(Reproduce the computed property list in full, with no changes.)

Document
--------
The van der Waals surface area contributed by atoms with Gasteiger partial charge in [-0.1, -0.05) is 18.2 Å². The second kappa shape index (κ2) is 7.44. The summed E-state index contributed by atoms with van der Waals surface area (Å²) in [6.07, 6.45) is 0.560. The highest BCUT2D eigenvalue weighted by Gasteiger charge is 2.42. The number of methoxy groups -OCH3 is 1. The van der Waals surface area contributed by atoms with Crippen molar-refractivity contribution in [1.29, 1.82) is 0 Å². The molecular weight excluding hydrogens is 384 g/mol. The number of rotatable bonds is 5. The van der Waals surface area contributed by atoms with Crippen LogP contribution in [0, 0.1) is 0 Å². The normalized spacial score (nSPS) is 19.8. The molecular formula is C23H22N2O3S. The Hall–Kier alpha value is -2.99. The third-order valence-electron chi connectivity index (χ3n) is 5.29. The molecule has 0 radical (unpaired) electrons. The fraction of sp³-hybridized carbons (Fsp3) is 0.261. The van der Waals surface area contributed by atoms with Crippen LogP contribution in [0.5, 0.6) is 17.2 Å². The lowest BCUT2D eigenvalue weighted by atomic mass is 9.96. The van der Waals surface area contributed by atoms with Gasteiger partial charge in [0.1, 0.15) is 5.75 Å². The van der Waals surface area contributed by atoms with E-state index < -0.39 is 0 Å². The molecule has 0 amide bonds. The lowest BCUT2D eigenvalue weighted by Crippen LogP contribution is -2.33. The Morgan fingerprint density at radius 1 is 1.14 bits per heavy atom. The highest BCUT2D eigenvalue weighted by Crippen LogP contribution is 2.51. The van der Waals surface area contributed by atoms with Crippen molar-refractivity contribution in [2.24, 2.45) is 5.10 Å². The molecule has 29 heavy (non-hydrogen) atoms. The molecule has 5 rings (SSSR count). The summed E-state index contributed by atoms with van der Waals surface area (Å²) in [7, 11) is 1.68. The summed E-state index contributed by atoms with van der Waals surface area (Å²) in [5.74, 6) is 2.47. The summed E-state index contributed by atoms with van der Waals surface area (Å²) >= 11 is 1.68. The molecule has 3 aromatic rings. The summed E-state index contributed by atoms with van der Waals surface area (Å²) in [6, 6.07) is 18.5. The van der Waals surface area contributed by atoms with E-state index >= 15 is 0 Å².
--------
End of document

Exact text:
The van der Waals surface area contributed by atoms with Gasteiger partial charge in [-0.1, -0.05) is 18.2 Å². The second kappa shape index (κ2) is 7.44. The summed E-state index contributed by atoms with van der Waals surface area (Å²) in [6.07, 6.45) is 0.560. The highest BCUT2D eigenvalue weighted by Gasteiger charge is 2.42. The number of methoxy groups -OCH3 is 1. The van der Waals surface area contributed by atoms with Crippen molar-refractivity contribution in [1.29, 1.82) is 0 Å². The molecular weight excluding hydrogens is 384 g/mol. The number of rotatable bonds is 5. The van der Waals surface area contributed by atoms with Crippen LogP contribution in [0, 0.1) is 0 Å². The normalized spacial score (nSPS) is 19.8. The molecular formula is C23H22N2O3S. The Hall–Kier alpha value is -2.99. The third-order valence-electron chi connectivity index (χ3n) is 5.29. The molecule has 0 radical (unpaired) electrons. The fraction of sp³-hybridized carbons (Fsp3) is 0.261. The van der Waals surface area contributed by atoms with Crippen LogP contribution in [0.5, 0.6) is 17.2 Å². The lowest BCUT2D eigenvalue weighted by atomic mass is 9.96. The van der Waals surface area contributed by atoms with Gasteiger partial charge in [0.1, 0.15) is 5.75 Å². The van der Waals surface area contributed by atoms with E-state index < -0.39 is 0 Å². The molecule has 0 amide bonds. The lowest BCUT2D eigenvalue weighted by Crippen LogP contribution is -2.33. The Morgan fingerprint density at radius 1 is 1.14 bits per heavy atom. The highest BCUT2D eigenvalue weighted by Crippen LogP contribution is 2.51. The van der Waals surface area contributed by atoms with Crippen molar-refractivity contribution in [2.24, 2.45) is 5.10 Å². The molecule has 29 heavy (non-hydrogen) atoms. The molecule has 5 rings (SSSR count). The summed E-state index contributed by atoms with van der Waals surface area (Å²) in [7, 11) is 1.68. The summed E-state index contributed by atoms with van der Waals surface area (Å²) in [5.74, 6) is 2.47. The summed E-state index contributed by atoms with van der Waals surface area (Å²) >= 11 is 1.68. The molecule has 3 aromatic rings. The summed E-state index contributed by atoms with van der Waals surface area (Å²) in [6, 6.07) is 18.5. The van der Waals surface area contributed by atoms with E-state index >= 15 is 0 Å².